6.0372 Report on Network Resources Course in Milan (1/75)

Fri, 20 Nov 1992 18:00:19 EST

Humanist Discussion Group, Vol. 6, No. 0372. Friday, 20 Nov 1992.

Date: Thu, 19 Nov 1992 22:19 MST
From: Maurizio Oliva <MOLIVA@CC.UTAH.EDU>
Subject: Network Resources Course

On November 12, 1992 the first session of an
"online" class offered by the Computer Science Department
of the University of Milan took place. The course,
entitled "Risorse in rete per discipline umanistiche e
scientifiche" (Network Resources for the Humanities and
the Sciences) is taught by Maurizio Oliva who connects
from a remote machine at the University of Utah. A total
of 39 students take part to the class, plus 2 observers
at the Computer Science Depatment of the University of
Milan, another observer at the Universita' Cattolica del
Sacro Cuore in Milan, one observer at the Istituto di
Tecnologie Didattiche e Formative in Palermo, one
observer in Geneva, one last observer in Amsterdam. The
instructor is helped by five on-site tutors. The class is
scheduled to meet in a two hour session for seven weeks,
6-8 PM Italian time. The instructor and the class meet on
IRC on a dedicated channel (minet). All participants'
work is done in a UNIX graphic environment so that
instructor and students may keep several windows opened.
One window is dedicated to IRC which provides real time,
interactive communication between the instructor in Utah
and the students. A second window is used to execute the
commands requested by the instructor. The instructor
executes the commands as well so that he is able to see
exactly what the students see on their terminals. A third
window might be opened by the students to include in an
emacs buffer communications whatever appears in the first
window, e.g., extracts from the lesson or from their
exploration of the network. The instructor can limit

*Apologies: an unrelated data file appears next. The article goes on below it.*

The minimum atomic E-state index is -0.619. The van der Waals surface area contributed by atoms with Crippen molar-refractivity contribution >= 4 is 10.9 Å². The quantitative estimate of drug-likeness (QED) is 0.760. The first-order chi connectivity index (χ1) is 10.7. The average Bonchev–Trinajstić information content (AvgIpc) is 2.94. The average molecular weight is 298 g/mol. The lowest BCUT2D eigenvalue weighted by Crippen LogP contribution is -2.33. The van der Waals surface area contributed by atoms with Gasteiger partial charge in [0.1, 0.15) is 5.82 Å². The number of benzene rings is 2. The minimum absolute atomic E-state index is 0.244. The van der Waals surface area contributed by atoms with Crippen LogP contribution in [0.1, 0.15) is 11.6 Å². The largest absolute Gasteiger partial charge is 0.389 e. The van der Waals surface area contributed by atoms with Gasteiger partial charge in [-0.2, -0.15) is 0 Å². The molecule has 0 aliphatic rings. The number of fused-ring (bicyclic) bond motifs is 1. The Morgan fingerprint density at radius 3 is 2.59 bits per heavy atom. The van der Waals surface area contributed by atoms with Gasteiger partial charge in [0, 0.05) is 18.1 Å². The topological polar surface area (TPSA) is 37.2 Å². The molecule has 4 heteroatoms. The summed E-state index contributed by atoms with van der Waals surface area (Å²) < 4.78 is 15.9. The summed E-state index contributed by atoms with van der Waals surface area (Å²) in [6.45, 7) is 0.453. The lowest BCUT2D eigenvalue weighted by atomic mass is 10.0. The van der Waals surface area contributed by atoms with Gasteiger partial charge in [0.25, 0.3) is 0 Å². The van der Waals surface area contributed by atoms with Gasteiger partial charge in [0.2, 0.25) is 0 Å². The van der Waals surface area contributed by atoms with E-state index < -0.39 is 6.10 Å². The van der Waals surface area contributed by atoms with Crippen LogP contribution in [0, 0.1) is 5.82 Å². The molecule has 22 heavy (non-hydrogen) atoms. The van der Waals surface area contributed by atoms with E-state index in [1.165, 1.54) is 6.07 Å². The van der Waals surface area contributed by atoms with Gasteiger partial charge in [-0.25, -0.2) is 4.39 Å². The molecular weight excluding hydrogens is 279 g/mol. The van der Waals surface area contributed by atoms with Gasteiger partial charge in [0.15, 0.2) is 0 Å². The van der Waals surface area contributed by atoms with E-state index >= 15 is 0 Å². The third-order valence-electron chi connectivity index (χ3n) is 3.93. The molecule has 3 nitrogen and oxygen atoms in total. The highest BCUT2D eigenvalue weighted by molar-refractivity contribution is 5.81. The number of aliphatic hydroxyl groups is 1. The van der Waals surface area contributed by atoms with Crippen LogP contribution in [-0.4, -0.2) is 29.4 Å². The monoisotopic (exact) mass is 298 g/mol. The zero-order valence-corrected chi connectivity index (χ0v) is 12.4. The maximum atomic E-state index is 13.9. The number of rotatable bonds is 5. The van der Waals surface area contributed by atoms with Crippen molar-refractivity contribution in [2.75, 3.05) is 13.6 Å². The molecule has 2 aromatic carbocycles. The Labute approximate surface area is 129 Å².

access to the channel to his students, control the topic
of discussion, control students' ability to intervene,
and finally exclude any trouble maker from the channel.
These commands and many others useful for managing
instruction are at the instructor's disposal and are
regular features of the IRC software. Communication
between the instructor and the tutors takes place in the
form of private messages on IRC. A second part of the
classwork is done by the students as individual work in
response to homework assigned by the instructor via
e-mail. E-mail and Talk are also means of communication
between the students and the instructor to ensure an
adequate level of feedback. Finally a mailing list of
all the participants has been set up at the university of
Milan in order to make it easier for people to share
relevant information with the others. In designing this
class we established the following criteria:
- interactive communication in real time among the
- acquisition of a knowledge of the resources available
on internet through direct, guided experience
- the tools used: UNIX machines, graphic terminals,
xwindows environment, IRC, are widespread tools,
available in most of the universities all over the
world. This implies that this setting can be replicated
basically everywhere. A second implication is that the
class does not need to be physically based at one single
institution: a class taught at University of Utah can be
attended to by any student, in any part of the world,
who (at least) has access to an account with telnet

We feel that the discussion of our experiment in
teledidactics might be of interest for the internet
community and feel also that your criticism and comments
may help us to improve our work.

Maurizio Oliva
Department of Languages
University of Utah